A former senior Old Bailey judge has raised concerns that transgender activist groups have been given too much say over proposed changes to England and Wales’s hate crime law.
Writing for think tank Policy Exchange, Judge Charles Wide criticised the Law Commission’s consultation on the issue for being imbalanced and paying little attention to those who might ‘suffer the consequences’ of laws being “too widely drawn or misused”.
The Commission received approximately 2,500 responses to its consultation and is due to submit its recommended changes to the Government later this year.
Judge Wide was particularly critical of the privileged position of LGBT lobby group Stonewall.
“It is indicative that the controversial campaigning organisation Stonewall seems to have been treated more like a consultant than consultee.” This included using definitions provided by Stonewall, rather than from legislation.
He continued: “Views which contest what are presented as orthodoxies were neither sought nor expressed. People and organisations, ignored thus far, might reasonably lack confidence in the Commission’s impartiality and receptiveness to contrary opinions.”
Free speech suffers
The retired judge said he was also concerned that the failure to consult people who feared being accused of a hate crime for challenging radical gender ideology may impact free speech.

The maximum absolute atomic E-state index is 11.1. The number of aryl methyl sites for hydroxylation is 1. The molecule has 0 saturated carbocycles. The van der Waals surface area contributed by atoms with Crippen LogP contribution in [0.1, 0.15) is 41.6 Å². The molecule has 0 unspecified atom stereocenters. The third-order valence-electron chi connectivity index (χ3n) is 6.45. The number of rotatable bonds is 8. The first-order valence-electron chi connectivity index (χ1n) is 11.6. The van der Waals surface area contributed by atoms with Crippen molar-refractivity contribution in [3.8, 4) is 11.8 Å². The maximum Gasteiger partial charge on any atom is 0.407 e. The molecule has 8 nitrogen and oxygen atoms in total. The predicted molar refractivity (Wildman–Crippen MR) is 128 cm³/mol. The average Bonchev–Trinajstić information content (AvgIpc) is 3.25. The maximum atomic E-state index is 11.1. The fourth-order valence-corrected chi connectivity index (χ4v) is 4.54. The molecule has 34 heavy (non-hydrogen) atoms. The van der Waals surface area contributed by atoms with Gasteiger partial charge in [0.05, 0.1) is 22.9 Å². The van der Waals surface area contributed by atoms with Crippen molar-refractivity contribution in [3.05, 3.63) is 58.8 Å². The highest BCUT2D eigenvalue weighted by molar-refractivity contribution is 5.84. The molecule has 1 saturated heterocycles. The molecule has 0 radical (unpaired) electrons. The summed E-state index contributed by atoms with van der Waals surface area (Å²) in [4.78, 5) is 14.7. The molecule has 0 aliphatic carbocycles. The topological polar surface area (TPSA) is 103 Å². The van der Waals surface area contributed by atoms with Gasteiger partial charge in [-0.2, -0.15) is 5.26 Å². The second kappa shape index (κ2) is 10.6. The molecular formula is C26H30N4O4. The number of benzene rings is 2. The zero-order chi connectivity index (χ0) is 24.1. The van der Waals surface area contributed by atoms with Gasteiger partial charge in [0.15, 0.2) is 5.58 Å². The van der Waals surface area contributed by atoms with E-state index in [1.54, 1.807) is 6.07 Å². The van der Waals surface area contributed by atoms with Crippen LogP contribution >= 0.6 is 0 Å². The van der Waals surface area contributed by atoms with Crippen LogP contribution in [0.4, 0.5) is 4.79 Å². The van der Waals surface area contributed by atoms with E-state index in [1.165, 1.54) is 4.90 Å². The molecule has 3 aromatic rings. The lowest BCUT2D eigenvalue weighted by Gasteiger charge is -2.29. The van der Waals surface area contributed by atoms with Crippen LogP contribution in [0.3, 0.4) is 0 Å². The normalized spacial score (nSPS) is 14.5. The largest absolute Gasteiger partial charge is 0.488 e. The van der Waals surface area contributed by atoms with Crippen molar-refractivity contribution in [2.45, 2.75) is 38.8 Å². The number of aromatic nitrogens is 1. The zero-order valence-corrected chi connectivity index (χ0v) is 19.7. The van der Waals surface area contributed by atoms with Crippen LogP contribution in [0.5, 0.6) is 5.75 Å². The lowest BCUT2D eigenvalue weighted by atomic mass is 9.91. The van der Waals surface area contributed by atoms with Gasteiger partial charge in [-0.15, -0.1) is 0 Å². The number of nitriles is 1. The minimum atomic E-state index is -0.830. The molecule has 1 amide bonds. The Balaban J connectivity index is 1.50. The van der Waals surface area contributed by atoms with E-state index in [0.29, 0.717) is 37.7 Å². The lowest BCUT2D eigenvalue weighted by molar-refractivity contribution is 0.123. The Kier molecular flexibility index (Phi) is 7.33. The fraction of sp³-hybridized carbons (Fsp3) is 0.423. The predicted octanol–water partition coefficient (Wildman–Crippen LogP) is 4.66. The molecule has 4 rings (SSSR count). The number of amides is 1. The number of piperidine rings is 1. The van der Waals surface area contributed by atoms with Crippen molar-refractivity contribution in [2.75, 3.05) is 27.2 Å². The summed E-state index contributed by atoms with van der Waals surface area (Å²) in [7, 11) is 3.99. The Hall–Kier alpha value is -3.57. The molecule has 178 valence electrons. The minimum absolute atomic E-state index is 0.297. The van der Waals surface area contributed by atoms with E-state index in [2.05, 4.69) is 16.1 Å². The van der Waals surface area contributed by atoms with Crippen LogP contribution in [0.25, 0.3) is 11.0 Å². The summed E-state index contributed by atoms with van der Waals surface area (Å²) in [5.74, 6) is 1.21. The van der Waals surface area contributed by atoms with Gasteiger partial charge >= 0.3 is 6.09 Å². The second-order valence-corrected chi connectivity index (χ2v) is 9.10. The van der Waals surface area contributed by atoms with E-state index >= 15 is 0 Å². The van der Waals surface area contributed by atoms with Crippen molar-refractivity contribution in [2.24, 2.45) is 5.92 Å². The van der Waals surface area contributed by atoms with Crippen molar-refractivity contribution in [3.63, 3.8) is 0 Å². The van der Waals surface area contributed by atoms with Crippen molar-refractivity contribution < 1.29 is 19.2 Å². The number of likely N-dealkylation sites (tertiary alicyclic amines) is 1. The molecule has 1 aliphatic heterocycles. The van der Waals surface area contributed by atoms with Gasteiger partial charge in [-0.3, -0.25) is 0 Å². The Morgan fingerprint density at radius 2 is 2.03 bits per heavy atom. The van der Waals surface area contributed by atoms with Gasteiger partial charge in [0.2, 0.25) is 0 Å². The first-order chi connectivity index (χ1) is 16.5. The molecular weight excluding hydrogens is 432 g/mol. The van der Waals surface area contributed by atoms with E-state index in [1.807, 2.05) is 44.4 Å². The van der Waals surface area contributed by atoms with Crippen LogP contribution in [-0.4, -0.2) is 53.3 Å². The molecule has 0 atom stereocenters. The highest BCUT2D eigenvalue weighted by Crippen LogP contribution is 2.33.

“Rightly, the interests of those who might be protected are considered in detail but little attention has been paid to those who might suffer (or fear suffering) the consequences of laws being too widely drawn or misused”, he said.
“It should be a matter of real concern if the Law Commission is morphing, at least in part, into an engine of social change, pursuing agendas of its own formulation, having a privileged position close to the heart of government.”
A spokesman for the Commission responded: “Hate Crime is a complex and sensitive area of the law and, while the Commission can recommend options for legal reform, it will ultimately be for Government and Parliament to decide which of these recommendations to implement.”
Earlier this year, it was revealed that plans to criminalise private conversations in the home in England and Wales were abandoned by the Law Commission.
After “serious concerns” were raised in the same hate crime consultation, the Commission decided to no longer recommend prosecuting people for so-called “hate speech” in private dwellings.
There is currently a ‘dwelling defence’ in law which protects conversations in the home from being targeted under laws on ‘stirring up hatred’.